A Sermon from Sherborne
The Presentation of Christ in the Temple
A sermon preached at the Parish Eucharist in Sherborne Abbey for the Feast of the Presentation of Christ in the Temple, on Sunday 3rd February 2019, by Canon Charles Mitchell-Innes.
This story (Luke 2:22-40) is one of the most touching in the gospels: Simeon, the old man who has waited all his life for this moment, takes the infant Jesus in his arms and gives thank to God that he has seen the salvation of Israel and a light for the gentile world. He can now embrace death with equanimity. In similar fashion the elderly prophetess Anna, an habituée of the Temple, rejoices to see this baby, on whom the hopes of the world would rest.
But there are also some menacing undercurrents in this tranquil sea, not least Simeon’s assertion that the child will be set “for a sign that is spoken against”: as we with hindsight know, Jesus in his ministry was a controversial figure, and all was not sweetness and light in the gospel narratives. Indeed much space is given to their accounts of his arrest, trials and death. So this encounter, so charming and positive in many ways, is bitter-sweet.
Three things gripped my attention as I re-read it; so let us think briefly about them. There may be other points which you have noticed, and I’d be interested to hear about them too – later! The first feature one might notice is the dynamic between the generations. Clearly the spotlight is on the infant Jesus: although it is Mary’s purification ritual it is Jesus who is being presented to the Lord. While his parents are somewhat passive observers and listeners, the older generation – Simeon and Anna – share the limelight. We hear a good deal these days about inter-generational disharmony; but what we are told by the pundits is not necessarily what we observe in reality. The “generation gap” was a big issue in the ‘60s and ‘70s, but is now largely forgotten: parents and their teenage offspring generally (though not always) get along pretty well, and seem to enjoy each other’s company. And grandparents have the twin advantages of being relaxed because they have seen it all before, and of not being ultimately responsible. They can have, often unwittingly, a degree of influence on the attitudes of their young. When we were at Salisbury our very small grandson announced to his amused mother that he was thinking of getting married (not soon), and that, when he did, it would not be in their church but “in a proper church, like Grandpa’s Cathedral.” To catch the full flavour of this remark you need to know that their church is a converted cinema (albeit beautifully fitted out) and the services have a penchant for drums and amplified guitars – not quite like the Cathedral or our Abbey, which his family also like to come to when they are here. It did, incidentally, take me some time to admit to the Dean that it was called Grandpa’s Cathedral, particularly since I was the most junior member of the clergy team. I am pleased to say that she laughed, merrily.
Those of you who may have seen the series of programmes on television called Old People’s Home for 4 Year Olds will attest how delightfully strong the links forged between the very old and the very young can be. In today’s Gospel we observe a similar – and highly significant – harmonious dynamic involving the newly arrived child, his parents, and the two devout and perceptive octogenarians. In Simeon’s case this devotion and perception leads to his ominous words to Mary, a reminder perhaps that the more one loves the more one can be hurt: “And a sword will pierce your own soul also.” It could be a general observation that the joys and sorrows of the one you love deeply are your joys and sorrows too; or it might refer more specifically to the ultimate sacrifice that Jesus is to make, out of sheer divine love, on the cross. This second truth which our Gospel points us to is affirmed by the author of Hebrews in the Epistle (Hebrews 2: 14-end), where he speaks of the necessity of Jesus’ suffering and death: Jesus is the author or pioneer (archegos) of our salvation. But, more than that, as a human being he can identify with us, know our pain, rejoice with us. He is definitively not like one of those Greek Homeric gods who would descend to earth with the full panoply of their powers intact, spread mischief amongst mortals, and generally behave badly. Jesus, the Word, sheds his divine power and becomes that most vulnerable of creatures, a tiny baby. That is how we find him presented in the Temple.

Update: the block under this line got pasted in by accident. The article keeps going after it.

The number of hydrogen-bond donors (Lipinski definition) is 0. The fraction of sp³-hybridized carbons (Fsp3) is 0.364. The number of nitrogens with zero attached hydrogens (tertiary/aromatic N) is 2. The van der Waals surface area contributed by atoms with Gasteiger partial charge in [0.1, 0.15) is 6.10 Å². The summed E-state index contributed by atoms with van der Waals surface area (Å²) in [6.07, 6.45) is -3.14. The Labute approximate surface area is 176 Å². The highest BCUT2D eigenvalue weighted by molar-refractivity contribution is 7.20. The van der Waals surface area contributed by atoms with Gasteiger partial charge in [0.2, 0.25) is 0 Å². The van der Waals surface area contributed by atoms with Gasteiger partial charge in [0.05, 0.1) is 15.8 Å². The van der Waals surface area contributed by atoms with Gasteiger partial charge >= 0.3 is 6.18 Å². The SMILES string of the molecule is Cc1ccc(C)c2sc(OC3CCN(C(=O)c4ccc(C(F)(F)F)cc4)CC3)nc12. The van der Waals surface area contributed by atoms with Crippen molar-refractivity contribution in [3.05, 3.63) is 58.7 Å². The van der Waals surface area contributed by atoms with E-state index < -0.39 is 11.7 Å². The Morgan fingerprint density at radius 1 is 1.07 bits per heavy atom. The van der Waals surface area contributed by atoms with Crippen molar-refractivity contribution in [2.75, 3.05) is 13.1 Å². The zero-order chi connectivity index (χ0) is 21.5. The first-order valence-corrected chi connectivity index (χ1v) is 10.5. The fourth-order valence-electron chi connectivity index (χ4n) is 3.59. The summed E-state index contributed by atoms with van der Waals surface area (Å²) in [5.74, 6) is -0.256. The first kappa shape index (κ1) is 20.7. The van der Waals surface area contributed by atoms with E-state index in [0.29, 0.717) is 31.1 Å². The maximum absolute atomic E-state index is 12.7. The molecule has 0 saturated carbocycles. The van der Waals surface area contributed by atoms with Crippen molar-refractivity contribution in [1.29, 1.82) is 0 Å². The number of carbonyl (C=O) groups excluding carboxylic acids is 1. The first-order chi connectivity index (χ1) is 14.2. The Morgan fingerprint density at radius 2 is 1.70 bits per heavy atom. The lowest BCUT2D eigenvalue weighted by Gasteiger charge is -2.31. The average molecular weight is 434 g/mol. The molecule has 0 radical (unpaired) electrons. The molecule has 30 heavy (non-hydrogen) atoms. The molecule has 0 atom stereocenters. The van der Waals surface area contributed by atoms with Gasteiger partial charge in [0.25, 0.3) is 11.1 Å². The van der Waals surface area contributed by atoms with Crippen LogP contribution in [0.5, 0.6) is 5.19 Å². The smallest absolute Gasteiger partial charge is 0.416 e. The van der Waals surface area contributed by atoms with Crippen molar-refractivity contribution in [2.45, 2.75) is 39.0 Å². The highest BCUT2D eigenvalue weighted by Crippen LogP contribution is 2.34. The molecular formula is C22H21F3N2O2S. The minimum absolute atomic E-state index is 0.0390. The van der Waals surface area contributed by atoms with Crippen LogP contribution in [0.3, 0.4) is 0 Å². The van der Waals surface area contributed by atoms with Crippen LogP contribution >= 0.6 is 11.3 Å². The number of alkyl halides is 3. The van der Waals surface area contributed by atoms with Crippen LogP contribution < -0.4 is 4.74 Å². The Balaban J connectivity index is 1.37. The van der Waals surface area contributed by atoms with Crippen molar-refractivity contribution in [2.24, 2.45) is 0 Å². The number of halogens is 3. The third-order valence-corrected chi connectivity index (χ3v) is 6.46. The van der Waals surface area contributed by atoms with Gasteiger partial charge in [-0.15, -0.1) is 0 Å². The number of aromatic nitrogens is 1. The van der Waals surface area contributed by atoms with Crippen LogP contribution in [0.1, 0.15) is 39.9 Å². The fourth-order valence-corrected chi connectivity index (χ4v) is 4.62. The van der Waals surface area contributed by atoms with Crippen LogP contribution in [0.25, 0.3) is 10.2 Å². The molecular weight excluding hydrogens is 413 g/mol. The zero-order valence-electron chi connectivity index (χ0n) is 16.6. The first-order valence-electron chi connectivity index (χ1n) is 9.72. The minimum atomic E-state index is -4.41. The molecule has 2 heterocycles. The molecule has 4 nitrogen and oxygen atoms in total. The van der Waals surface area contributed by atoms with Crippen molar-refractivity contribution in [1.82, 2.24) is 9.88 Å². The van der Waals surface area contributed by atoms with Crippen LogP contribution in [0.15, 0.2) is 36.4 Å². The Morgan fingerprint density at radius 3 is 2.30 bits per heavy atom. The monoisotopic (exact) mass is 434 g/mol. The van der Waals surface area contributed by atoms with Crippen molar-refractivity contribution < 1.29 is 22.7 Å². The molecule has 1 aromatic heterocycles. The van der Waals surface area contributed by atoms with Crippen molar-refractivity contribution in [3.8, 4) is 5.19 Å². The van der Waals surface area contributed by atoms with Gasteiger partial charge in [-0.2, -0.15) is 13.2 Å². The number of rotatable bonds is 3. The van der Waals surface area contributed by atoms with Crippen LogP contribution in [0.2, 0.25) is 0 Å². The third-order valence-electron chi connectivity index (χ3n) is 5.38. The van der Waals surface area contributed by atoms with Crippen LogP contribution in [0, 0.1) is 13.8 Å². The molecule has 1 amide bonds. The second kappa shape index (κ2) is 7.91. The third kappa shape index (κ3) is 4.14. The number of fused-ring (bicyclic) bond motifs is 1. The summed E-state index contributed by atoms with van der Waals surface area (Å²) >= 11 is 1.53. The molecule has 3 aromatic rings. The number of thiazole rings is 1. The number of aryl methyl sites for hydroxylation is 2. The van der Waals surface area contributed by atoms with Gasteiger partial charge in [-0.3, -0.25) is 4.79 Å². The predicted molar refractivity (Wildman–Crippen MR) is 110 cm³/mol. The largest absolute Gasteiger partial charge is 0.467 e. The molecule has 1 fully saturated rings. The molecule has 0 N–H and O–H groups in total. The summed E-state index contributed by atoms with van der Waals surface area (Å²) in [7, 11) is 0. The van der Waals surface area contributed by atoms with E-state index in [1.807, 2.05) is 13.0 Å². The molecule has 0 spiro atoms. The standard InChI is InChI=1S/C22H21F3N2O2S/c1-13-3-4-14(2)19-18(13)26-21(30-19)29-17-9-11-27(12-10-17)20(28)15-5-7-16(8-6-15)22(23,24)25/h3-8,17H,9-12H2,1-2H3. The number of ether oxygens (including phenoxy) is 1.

What, thirdly, may Simeon and Anna themselves teach us? It is simply this: that we must have patience to discover the unfolding of God’s will. Sometimes, like them, we need to wait a lifetime for His will to be fulfilled in our lives. We should not fret about our faith, or lack of it, our failings and our failures, our prayer life. God is by our side as we journey, and He grows His kingdom gently, one person at a time.
So the three apparently unrelated insights we find in this Temple encounter – mutual understanding in harmony, God’s sharing and lifting our burden of sin and suffering, and patience in the revealing of His will for us – in fact all point us straight to the central message of our Christian faith: God is Love. In George Herbert’s words, God speaks to us:
“You must sit down, says Love, and taste my meat;
So I did sit and eat.”
And that is what, in a few minutes, we shall do as we come to the altar to share the divine feast.